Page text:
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Australian's 2015 Tinkoff-Saxo team bike
Winner of the 2015 Tour Down Under
New and old kicks and lids seen at WorldTour race
Stage one winner Peter Sagan (Liquigas-Cannondale)
Tougher course may not mean tougher race, says Slovak
It’s sometimes easy to forget Peter Sagan’s tender years, but the Liquigas-Cannondale rider’s first memories of watching the cobbled classics on television are a stark reminder of how far he has travelled since turning professional two years ago.
“Tom Boonen was the first one that I knew as the strongest for the classics, so he stuck in my mind,” Sagan told Cyclingnews in Kortrijk, as though Tommeke’s first triumphs on the cobbles belonged to some distant, sepia-tinged era.
“I watched the classics when I started off cycling, they were always on Eurosport. To be honest I would have watched Paris-Roubaix more than the Tour of Flanders, but I can see now how important Flanders is too.”
On Sunday, Sagan will do battle against Tom Boonen on his home patch at the Tour of Flanders, but any inhibitions the 22-year-old may have had when he turned professional in 2010 have been loosened by the steady flow of success he has enjoyed since. “It affected me at the start to be alongside a rider like that, but now when I ride with him I don’t see him like that anymore, I’m more used to it,” he said.
Sitting in the bar of the Kennedy Hotel in Kortrijk, which Liquigas shares with Omega Pharma-QuickStep as its classics base, Sagan nursed an espresso as he mulled over his performances in the build-up to De Ronde. At both E3 Harelbeke and Gent-Wevelgem, he went on the offensive rather than bide his time for the sprint. Given that he then managed a close second behind Boonen in Wevelgem, he could have been forgiven for regretting his impetuousness.
“I certainly made some errors on Friday and on Sunday but a second place isn’t too bad and in the end I think Boonen was stronger in the sprint, what can I say,” said Sagan, who admitted that his rally off the front with Fabian Cancellara had cost him some energy for the finale.
“But my directeurs sportifs agreed that if I hadn’t gone in the break with Cancellara, maybe they wouldn’t have started riding hard in the group behind and Cavendish could have got back on.”
While Cancellara has famously struggled to find willing accomplices in breakaways in the classics in recent times, Sagan had no qualms about taking turns on the front with the Swiss rider after they forged clear on the Monteberg at Gent-Wevelgem, explaining that it didn’t sit with his racing philosophy.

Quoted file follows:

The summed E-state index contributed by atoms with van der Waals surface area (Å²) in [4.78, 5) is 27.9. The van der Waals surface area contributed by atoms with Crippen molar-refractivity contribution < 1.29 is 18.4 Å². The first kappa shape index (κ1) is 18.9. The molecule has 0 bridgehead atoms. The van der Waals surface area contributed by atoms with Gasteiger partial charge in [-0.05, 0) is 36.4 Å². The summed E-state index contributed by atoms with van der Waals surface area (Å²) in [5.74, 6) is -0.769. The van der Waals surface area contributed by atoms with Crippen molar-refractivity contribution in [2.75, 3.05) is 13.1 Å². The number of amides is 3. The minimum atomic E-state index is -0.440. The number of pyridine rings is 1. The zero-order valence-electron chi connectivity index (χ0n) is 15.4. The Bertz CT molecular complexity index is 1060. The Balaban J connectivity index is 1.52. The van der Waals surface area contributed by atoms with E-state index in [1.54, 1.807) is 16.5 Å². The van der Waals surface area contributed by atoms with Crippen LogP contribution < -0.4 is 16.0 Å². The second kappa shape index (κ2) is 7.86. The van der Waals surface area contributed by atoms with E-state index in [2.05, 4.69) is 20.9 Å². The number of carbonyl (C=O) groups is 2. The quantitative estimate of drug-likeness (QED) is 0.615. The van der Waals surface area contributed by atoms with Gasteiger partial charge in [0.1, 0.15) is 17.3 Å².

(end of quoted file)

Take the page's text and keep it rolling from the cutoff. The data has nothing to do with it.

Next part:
“If I go in a break, I want to try and win, but it’s not nice if someone else pulls me along for 30km and then I beat him in the sprint. I don’t think that’s right. Even if he’s stronger and taking a few turns means that I finish it second, it’s always better that way than doing something else.”
Looking to De Ronde
On Tuesday’s opening stage of the Three Days of De Panne, Sagan was again on the offensive, but this time he kept enough under the saddle to win the sprint in Oudenaarde. Mindful of the main event on Sunday, however, he opted to sit up in the finale of stage two and surrender his leader’s jersey, shedding with it the obligation to ride the final day of the race.
“We raced because we want to do some preparation for Flanders,” he said. The implication is clear – the Slovak expects to be in the thick of the action on Sunday, when the race tackles the testing circuits over the Kwaremont and Paterberg.
Sagan’s experience on the old finale over the Muur and Bosberg was limited to one crash-blighted appearance last year, but he wondered if the tougher course would lead to a less aggressive race. “I’ve heard it will be harder and we’ll do three laps where there are those climbs. We’ll see. If it’s harder it means that it will be slower, I think. Or at least I hope,” he joked.
“In my first years at Liquigas as a professional, before the big races I was always a bit stressed, I was thinking about how the race might go. It wasn’t very good, but now I get there more relaxed and I try not to think too much about what’s going to happen in the race.”
Not surprisingly, Sagan anticipates that those same figures he watched battling it out on television a few short years ago will be the men to beat this time around, namely Boonen and Cancellara. “It’s always the same riders every year who show they are strong, and that they have the class to do well in these races,” he said.
Yet while the Boonen-Cancellara duel seems set to dominate the build-up to the race, a potential tactical stalemate between their teams could yet play into the hands of a cabal of other contenders, Sagan included. “You could have a situation like Nuyens at Flanders last year,” he said. “It could be that where two come up against one another, a third might slip away and win.”